World leaders’ residences opening doors to tourists
More and more official residences belonging to world leaders are opening their doors to tourists.
More and more official residences belonging to world leaders are opening their doors to tourists. For the world leaders, it’s a great way to lift the building’s world heritage status and show people one of their country’s architectural treasures. For tourists, it’s a great opportunity to explore an iconic national building first-hand, and for many, has become a key attraction to check out when visiting a country. Tourism Review introduces a list of seven world leader residences around the globe available for tourists.
The White House, the USA
Any tourist going to Washington D.C. should certainly visit the White House. This iconic building can be found at 1600 Pennsylvania Avenue NW in the city of Washington D.C. It is home to the US President, who lives and works there. The White House was built between 1792 and 1800, and designed by James Hoban, an Irish architect. It was built in the Neoclassical style from Aquia Creek sandstone painted white.
President John Adams was the first President to reside within its walls in 1800 – since then, all US Presidents have. When it was first built, the White House was open for the public to visit, since it was common back in those days for similarly styled country houses in England and Ireland to be open to the public. In 1805, an open house was held by President Thomas Jefferson in celebration of his second inaugural.
Prague Castle, Czech Republic
Prague Castle, situated in the Hradčany district of Prague, dates back to the 9th century. Through its history, the castle has served as the headquarters for Bohemian kings, Roman emperors, and Czechoslovakian presidents. Now it serves as the residence and workplace of the Czech Republican President. It is also said to house the Crown Jewels from Bohemia in a secret room.
Prague Castle has the special status of being the world’s biggest castle from antiquity, a status given by the Guinness Book Records. It certainly has impressive dimensions – taking up nearly 7 hectares in area, and its approximate length and width is 570 meters by 130 meters. The castle, which consists of Romanesque Basilica of St George, Gothic St Vitus Cathedral, a monastery, palaces and defense towers, showcases almost all architecture styles that were used in the last 1000 years. Prague Castle also has extensive gardens and most castle areas open to the public.
The Quirinal Palace, Italy
This historical building is situated on the highest hill in Rome, Quirinal Hill, and is currently the official residence of the Italian President. Popes, kings and presidents have each had their share of dwelling in the palace over the years. Quirinal Palace is the 6th biggest palace in the world, occupying a lofty area of 110,500 square metres. It is also the biggest residence that belongs to a Head of State. The palace is open to tourists from 8.30am to noon on Sundays.
Papal Palace of Castel Gandolfo, Vatican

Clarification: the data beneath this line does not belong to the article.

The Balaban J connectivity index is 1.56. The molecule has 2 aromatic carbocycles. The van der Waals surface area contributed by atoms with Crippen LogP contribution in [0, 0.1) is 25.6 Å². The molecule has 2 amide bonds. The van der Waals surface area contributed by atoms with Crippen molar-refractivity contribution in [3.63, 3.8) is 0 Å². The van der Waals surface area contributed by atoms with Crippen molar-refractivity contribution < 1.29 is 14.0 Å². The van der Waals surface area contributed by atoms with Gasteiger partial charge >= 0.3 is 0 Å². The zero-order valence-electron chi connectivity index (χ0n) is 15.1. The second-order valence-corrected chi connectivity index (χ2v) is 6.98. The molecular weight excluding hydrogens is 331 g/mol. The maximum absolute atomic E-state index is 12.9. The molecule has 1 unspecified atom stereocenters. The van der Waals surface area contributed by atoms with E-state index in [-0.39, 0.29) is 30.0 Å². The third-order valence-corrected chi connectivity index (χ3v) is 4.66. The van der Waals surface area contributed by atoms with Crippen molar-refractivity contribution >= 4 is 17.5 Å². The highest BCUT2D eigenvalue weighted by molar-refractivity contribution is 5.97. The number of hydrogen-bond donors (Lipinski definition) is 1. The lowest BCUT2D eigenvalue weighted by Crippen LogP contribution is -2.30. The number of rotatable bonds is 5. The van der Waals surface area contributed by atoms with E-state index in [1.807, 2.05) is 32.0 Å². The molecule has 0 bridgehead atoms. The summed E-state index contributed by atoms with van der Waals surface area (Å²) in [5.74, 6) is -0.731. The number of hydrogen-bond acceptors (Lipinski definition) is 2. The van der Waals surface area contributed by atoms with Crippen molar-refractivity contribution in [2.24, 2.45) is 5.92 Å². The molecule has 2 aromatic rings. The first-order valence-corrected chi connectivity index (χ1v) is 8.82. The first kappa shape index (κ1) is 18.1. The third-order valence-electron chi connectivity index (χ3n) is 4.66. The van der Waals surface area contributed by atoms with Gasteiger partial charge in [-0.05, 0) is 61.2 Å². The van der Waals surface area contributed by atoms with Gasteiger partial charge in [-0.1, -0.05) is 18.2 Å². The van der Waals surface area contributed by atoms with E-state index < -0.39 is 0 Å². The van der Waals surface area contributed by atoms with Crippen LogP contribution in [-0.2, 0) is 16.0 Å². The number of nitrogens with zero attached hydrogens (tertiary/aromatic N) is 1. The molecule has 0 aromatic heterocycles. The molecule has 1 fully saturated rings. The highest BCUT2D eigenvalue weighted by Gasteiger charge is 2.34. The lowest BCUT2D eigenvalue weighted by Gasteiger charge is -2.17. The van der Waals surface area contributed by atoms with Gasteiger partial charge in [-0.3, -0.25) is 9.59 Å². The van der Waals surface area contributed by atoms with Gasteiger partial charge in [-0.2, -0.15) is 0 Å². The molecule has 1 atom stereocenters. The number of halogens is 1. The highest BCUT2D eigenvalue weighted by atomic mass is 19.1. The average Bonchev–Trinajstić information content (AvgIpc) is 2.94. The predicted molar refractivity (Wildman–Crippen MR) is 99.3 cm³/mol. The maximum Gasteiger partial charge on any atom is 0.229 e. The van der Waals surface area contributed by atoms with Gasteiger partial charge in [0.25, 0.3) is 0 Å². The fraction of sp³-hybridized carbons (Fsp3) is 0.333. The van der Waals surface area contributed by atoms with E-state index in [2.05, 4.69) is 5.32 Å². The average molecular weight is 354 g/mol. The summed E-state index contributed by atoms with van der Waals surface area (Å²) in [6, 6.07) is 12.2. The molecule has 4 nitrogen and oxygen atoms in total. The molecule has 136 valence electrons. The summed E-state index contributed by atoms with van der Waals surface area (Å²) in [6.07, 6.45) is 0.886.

This 17th century palace, which is located in Castel Gandolfo in Italy, has functioned as a summerhouse for popes for centuries. Despite its location, the palace does not fall under Italian jurisdiction and is considered the property of the Holy See. Following Pope Francis’ refusal to make use of it, tourists have been allowed to visit the palace since March 2014.
Fort de Bregancon, France
Fort de Bregnancon is a 17th century fortified castle that is situated on a small island next to the French Mediterranean coast. From the time of Charle de Gaullea’s presidency, the castle served as the official retreat of France’s Presidents, but wasn’t used much. In 2013, it was announced it would become open to the public – a move partly owing to the high maintenance costs amounting to around 200,000 euros annually. On June 29 of 2014, the castle received its first tourists, and access can be gained by registering on the Bormes-les-Mimosa tourist department website.
Casa Rosada, Argentina
Casa Rosada is certainly “The Pink House”, as it is translated in English, with its characteristic baby pink color. It is the Argentinian President’s mansion and workplace, and is situated in Plaza de Mayo’s eastern end, close to many other key political buildings which have been built since the establishment of Buenos Aires in 1580. Casa Rosada is one of Buenos Aires’ most iconic buildings, and has the officially declared status of a National Historic Monument. It also contains a national museum, which displays items linked with former Argentinian Presidents. Tourists can visit Casa Rosada every Saturday and Sunday, and during the holidays, from 10am to 6pm.
Palacio do Planalto, Brazil
Located in Brazil’s capital Brasilia, the Palacio de Planalto serves as the Brazilian President’s official workplace. The palace was a key part of the grand scheme Lucio Costa had in mind for the new capital of the country. As a security measure, and also to address humidity concerns during Brazilia’s dry season, a reflecting pool was created in 1991. The palace takes up 36,000 square metres of space and it’s main building has five floors, including an underground level. Tourists are welcome to visit every Sunday from 9.30am to 2pm.